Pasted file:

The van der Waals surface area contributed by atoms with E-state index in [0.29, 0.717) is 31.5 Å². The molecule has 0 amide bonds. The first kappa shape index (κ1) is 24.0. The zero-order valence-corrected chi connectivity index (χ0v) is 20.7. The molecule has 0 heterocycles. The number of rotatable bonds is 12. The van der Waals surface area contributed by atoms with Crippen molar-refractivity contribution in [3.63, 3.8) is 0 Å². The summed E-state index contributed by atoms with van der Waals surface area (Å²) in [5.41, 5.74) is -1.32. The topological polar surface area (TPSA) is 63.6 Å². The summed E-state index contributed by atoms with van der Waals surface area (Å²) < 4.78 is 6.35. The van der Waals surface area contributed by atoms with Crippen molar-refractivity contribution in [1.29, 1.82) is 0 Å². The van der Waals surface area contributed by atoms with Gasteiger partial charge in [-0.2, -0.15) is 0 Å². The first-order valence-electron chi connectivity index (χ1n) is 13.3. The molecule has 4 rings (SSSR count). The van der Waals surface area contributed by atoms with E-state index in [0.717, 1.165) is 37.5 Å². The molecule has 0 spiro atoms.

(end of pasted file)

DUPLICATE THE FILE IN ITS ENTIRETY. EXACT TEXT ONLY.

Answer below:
The van der Waals surface area contributed by atoms with E-state index in [0.29, 0.717) is 31.5 Å². The molecule has 0 amide bonds. The first kappa shape index (κ1) is 24.0. The zero-order valence-corrected chi connectivity index (χ0v) is 20.7. The molecule has 0 heterocycles. The number of rotatable bonds is 12. The van der Waals surface area contributed by atoms with Crippen molar-refractivity contribution in [3.63, 3.8) is 0 Å². The summed E-state index contributed by atoms with van der Waals surface area (Å²) in [5.41, 5.74) is -1.32. The topological polar surface area (TPSA) is 63.6 Å². The summed E-state index contributed by atoms with van der Waals surface area (Å²) < 4.78 is 6.35. The van der Waals surface area contributed by atoms with Crippen molar-refractivity contribution in [1.29, 1.82) is 0 Å². The van der Waals surface area contributed by atoms with Gasteiger partial charge in [-0.2, -0.15) is 0 Å². The first-order valence-electron chi connectivity index (χ1n) is 13.3. The molecule has 4 rings (SSSR count). The van der Waals surface area contributed by atoms with E-state index in [0.717, 1.165) is 37.5 Å². The molecule has 0 spiro atoms.